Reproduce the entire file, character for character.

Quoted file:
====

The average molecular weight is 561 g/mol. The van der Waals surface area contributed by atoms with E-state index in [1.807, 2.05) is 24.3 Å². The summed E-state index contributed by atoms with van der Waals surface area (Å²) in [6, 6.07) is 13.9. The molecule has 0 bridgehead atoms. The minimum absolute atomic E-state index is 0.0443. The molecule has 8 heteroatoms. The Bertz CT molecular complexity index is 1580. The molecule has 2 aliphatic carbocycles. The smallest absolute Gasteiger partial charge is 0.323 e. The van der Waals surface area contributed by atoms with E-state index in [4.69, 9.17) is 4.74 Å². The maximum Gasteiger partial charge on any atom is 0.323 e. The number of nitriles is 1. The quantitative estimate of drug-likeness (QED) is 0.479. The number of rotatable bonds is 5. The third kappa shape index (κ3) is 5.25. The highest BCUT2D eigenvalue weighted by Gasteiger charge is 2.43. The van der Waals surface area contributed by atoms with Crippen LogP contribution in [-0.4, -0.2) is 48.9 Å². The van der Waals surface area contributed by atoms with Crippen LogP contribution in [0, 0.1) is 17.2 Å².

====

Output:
The average molecular weight is 561 g/mol. The van der Waals surface area contributed by atoms with E-state index in [1.807, 2.05) is 24.3 Å². The summed E-state index contributed by atoms with van der Waals surface area (Å²) in [6, 6.07) is 13.9. The molecule has 0 bridgehead atoms. The minimum absolute atomic E-state index is 0.0443. The molecule has 8 heteroatoms. The Bertz CT molecular complexity index is 1580. The molecule has 2 aliphatic carbocycles. The smallest absolute Gasteiger partial charge is 0.323 e. The van der Waals surface area contributed by atoms with E-state index in [4.69, 9.17) is 4.74 Å². The maximum Gasteiger partial charge on any atom is 0.323 e. The number of nitriles is 1. The quantitative estimate of drug-likeness (QED) is 0.479. The number of rotatable bonds is 5. The third kappa shape index (κ3) is 5.25. The highest BCUT2D eigenvalue weighted by Gasteiger charge is 2.43. The van der Waals surface area contributed by atoms with Crippen LogP contribution in [-0.4, -0.2) is 48.9 Å². The van der Waals surface area contributed by atoms with Crippen LogP contribution in [0, 0.1) is 17.2 Å².